that borage improves the flavor and stimulates the crop of straberries and other crops. others believethat borage strengthens the resistance of neighboring plants to disease and pests. borage also has anunsubstantiated reputation for deterring cabbageworms. a planting of tall sprawling borage isappealing in a wildflower garden or with shorter cultivars of sunflowers. orchards may benefit from aborder of borage, which attracts pollinating honeybees. Sow seed 1/2 inch deep in average welldrained soil in full sun, after danger of heavy frost has passed. Thin or carefully transplant seedlingsto stand 2 feet apart. Occassionally borage acts as a biennial, not blooming until the following year.Once it blooms, it will self sow freely. Borage in teas or salads is said to create a feeling of wellbeing and joy. A pretty way to serve borage is to freeze a flower in an ice cube and drop in lemonadeor other clear light colored drink.AstersBesides adding masses of welcome color, a border of perennial asters can attract a variety ofbeneficial insects to your late season companion garden. Perennial asters are useful for attractingbeneficial insects such as hover flies and lacewings to the late summer and fall garden. branchingspecies, such as the bush aster (aster dumosus), smooth aster (a. laevis), stiff aster (A linearifolius),and calico aster (a lateriflorus) are often home to praying mantids. Asters complement many lateblooming plants in flower beds, borders and naturalistic plantings. Try them with other beneficialattracting flowers like perennial sunflowers and coneflowers. Most asters prefer a sunny well drainedsite and thrive in average to lean soil. Many species are easy to grow from seed or divisions;propagate named cultivars by division in early spring or fall. New York aster and a few other speciessometimes show signs of powdery mildew; give them a sunny open spot and thin crowded clumps toavoid problems. Grow several different species and cultivars to extend the color range and prolongthe bloom season from midsummer through late fall.Asparaguswait to harvest your asparagus until the third spring after planting crowns or seedlings. Break spearsoff at soil level, using a knife can nick and damage the crown. Ferny asparagus foliage can providewelcome shade for summer plantings of lettuce and spinach. Remove and destroy old foliage eachspring to control pests and diseases. Asparagus grows well in most areas that have either winterground freezes or dry seasons. Choose a well drained spot in full sun and dig in plenty of compost oraged manure. its important to prepare the soil well, since plants may stay in place for 20 years. mostgardeners start asparagus from 1 year old crowns. buy all male plants if available. females dontproduce as many spears, but they can yield large numbers of seeds which will lead to unwantedseedlings. If youre not in a hurry, its also not difficult to grow asparagus from seed. In cold climates,sow seed indoors in peat pots in late february or early march; transplant the seedlings to a nurserybed after danger of frost has past. in warm areas direct sow into nursery bed as soon as you can workthe soil in spring. sow two seeds at a time, 1 inch apart, in rows 1 1/2 feet apart. germination can beslow, up to 30 days, although seed sown in warm areas may sprout in only 10 days. thin seedlings tostand 4" apart. transplant to their permanent bed at end of summer. Place transplants or purchasedcrowns 18"-24" apart in a trench that is 12" wide and 8" deep. Allow 4-5 feet between rows. coverwith 2" of soil. Add another 2" of soil every 2 weeks until the trench is filled. Mulch well and water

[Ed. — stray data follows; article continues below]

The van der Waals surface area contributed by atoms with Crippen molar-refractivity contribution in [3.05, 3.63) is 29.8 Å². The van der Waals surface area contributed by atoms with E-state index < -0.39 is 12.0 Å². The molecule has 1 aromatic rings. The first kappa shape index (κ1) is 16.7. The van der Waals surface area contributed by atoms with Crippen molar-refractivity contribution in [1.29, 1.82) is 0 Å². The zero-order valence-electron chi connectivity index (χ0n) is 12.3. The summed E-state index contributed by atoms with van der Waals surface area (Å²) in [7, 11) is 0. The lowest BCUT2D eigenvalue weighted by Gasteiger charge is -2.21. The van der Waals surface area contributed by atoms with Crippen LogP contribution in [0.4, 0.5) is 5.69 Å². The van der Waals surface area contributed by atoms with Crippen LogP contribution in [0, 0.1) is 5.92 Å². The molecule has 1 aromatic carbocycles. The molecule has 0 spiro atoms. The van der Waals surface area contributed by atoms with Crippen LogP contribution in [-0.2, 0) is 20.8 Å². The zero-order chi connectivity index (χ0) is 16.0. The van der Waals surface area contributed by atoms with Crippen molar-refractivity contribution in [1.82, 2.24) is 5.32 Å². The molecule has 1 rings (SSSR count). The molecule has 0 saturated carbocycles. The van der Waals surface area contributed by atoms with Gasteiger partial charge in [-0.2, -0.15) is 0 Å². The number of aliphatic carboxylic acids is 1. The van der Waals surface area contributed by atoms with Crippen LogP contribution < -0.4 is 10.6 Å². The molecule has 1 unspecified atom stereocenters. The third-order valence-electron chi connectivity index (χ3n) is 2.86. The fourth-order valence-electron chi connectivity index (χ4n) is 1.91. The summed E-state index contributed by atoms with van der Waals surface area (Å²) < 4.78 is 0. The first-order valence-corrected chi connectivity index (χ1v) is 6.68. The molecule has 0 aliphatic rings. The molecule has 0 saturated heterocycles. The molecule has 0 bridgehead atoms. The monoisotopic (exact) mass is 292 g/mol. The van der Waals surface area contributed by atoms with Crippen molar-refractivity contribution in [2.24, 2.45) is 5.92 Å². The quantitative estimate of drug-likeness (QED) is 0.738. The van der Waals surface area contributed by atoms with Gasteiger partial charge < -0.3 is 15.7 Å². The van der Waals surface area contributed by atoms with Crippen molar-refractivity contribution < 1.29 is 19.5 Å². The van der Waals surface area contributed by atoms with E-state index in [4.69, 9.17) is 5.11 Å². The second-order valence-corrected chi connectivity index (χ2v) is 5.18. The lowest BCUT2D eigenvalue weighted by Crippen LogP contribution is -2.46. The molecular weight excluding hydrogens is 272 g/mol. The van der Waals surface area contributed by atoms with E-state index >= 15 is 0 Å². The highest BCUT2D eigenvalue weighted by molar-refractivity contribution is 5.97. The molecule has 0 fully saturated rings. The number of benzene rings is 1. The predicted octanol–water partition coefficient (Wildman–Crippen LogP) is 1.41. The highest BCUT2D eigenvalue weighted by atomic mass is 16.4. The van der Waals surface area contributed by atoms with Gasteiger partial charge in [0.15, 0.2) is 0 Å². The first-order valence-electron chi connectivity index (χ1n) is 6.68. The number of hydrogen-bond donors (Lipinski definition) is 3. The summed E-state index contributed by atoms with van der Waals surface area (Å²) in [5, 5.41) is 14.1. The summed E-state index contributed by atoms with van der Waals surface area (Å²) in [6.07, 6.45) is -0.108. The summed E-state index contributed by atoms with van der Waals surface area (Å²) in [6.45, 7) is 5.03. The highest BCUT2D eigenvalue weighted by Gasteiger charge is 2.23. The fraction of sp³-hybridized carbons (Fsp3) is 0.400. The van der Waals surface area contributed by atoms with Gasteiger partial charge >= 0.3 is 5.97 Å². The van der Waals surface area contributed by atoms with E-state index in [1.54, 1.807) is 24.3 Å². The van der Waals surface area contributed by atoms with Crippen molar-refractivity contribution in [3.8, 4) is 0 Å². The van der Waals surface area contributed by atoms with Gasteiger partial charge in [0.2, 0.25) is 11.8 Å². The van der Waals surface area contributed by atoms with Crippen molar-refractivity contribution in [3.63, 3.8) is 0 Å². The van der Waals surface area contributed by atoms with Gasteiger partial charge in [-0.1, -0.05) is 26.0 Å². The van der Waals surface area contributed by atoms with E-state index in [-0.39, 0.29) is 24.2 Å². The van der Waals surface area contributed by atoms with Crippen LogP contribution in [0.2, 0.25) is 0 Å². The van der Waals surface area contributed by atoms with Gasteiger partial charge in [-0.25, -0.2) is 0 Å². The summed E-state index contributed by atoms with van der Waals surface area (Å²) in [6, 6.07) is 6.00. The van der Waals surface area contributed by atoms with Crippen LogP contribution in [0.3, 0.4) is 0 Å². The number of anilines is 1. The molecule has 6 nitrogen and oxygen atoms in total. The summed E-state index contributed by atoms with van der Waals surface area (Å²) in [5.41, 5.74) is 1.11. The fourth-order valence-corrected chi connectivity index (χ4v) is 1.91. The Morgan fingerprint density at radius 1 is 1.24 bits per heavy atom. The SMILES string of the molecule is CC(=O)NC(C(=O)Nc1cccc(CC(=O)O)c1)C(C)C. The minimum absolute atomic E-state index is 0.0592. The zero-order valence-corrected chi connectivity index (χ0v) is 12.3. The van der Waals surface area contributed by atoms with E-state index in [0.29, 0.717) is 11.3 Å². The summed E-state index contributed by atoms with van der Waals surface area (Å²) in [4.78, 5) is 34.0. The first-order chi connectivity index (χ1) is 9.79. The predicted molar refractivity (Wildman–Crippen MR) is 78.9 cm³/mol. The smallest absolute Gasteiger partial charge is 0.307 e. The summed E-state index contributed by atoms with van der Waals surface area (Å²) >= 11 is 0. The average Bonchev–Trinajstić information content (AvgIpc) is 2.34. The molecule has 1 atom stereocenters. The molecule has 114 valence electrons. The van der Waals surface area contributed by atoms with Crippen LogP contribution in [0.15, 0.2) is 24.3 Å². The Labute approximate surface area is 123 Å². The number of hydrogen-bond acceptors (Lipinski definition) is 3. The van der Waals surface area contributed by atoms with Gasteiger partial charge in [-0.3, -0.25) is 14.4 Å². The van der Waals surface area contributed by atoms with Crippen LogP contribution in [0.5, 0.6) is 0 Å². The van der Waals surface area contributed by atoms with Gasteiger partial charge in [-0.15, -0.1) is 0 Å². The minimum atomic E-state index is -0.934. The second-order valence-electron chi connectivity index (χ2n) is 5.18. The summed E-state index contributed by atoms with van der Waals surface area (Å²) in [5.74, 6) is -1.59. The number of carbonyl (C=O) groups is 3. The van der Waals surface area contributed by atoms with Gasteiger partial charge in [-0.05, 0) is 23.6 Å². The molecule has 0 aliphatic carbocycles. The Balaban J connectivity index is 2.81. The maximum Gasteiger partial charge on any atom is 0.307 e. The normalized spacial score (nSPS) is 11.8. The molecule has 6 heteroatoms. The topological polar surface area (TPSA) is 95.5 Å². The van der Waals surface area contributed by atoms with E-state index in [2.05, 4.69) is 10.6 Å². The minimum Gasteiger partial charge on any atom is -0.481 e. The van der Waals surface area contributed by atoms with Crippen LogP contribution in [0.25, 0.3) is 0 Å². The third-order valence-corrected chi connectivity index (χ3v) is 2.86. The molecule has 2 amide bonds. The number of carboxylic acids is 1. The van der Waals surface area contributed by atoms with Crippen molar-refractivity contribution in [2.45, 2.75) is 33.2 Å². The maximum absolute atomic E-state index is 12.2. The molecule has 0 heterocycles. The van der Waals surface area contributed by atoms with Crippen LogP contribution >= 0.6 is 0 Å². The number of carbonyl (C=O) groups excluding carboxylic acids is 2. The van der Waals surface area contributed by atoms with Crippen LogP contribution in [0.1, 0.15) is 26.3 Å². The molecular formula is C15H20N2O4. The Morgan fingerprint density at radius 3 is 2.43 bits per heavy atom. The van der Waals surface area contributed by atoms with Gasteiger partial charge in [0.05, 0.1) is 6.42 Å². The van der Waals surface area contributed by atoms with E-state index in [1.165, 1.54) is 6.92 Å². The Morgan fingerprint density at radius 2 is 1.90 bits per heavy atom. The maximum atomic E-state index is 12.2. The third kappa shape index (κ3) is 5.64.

regularly during the first 2 years after planting and side dress with compost or aged manure. look forcultivars that are resistant to diseases like aspargus rust or fusarium wilt. handpick asparagus beetlesthat appear on foliage or spears. if diseases infect the bed, its best to begin a new bed in another partof the garden.Barleytry barley as a cover crop to protect bare garden soil from erosion and weed invasion after youveharvested your early or midseason vegetable crops. for a grain crop, replace early maturing plots oflettuce and spinach or a cucumber patch that has lost its vigor with a late season planting of barley.Alternate plots of corn or popcorn with plantings of beans, then replace harvested beans with a barleycrop. Plant in late summer or early fall for a thick cover crop. Prepare the seedbed in full sun inaverage, well drained soil. Broadcast the seed by hand or with a crank type seeder using about 4 lbsper 1000 sq ft. harvest the grain early in the following summer while the heads are still greenish. if akernel dents with your fingernail but does not squash into milky mush, its ready to harvest. cut stemsat the soil surface and hang in bundles to dry. add barley to soups or other dishes, or use a blender tomill small amounts into flour.Apricotssome apricot cultivatars need a second tree for pollination, others are self pollinating. to get a goodcrop, make sure you know which kind youre buying! Plant dill parsnips anise and other carrot familyplants near your apricot tree. their flowers will attract beneficial insects that prey on codling mothlarvae and tent caterpillars. underplant with a groundcover of whie clover, buckwheat or fava beansto attract predatory insects such as ground beetles. apricots are susceptible to a virus like diseasecalled yellows to fungal verticillum wilt, which can be carried by nearby plants. avoid plantingapricots near plum trees or solanaceous plants such as tomatoes, potatoes, and eggplants. plantdormant trees in spring, spacing them 20 feed apart. apply a 2 inch layer of compost around the tree,keeping it 1 foot away from the trunk, to supply nutrients, conserve moisture and preventcompetition by weeds. Trees bear fruit in 4-5 years. apricot blossoms are often damaged by latespring frosts; avoid planting ptrees in an area where cold air collects, such as the bottom of a hill. toprevent mold problems, thin out fruit so that it doesnt touch. apricots fall victim to many of the samepests and diseases as peaches. select cultivars that have been bred for disaes resistance. if yoursummers are humid, look for cultivars such as harglow, hargrand, and others starting with har.ApplesAvoid planting young apple tree in an old trees grave, as pathogens may linger in teh soil. removedropped leaves and fruit to minimize the spread of diseases. research shows that carrot family plantssuch as dill and queen annes lace with their abundant heads of flowers, attract parasitic insects thathelp control codling moths and tent caterpillars. Trap crops or repellents planted around or beneathapple trees are homegrown remedies that may help other problems; try mulleins to trap stinkbugs andnastrutiums to trap aphids. Grow white clover, buckwheat or fava beans as a groundcover beneatholder trees to attract predatory insects such as ground beetles. studies have found that ripe applesinhibit the development of tomato plants. and some gardeners claim that potatoes interfere withphotosynthesis and nitrogen absorption in apple trees. plant dormant young trees in early spring (or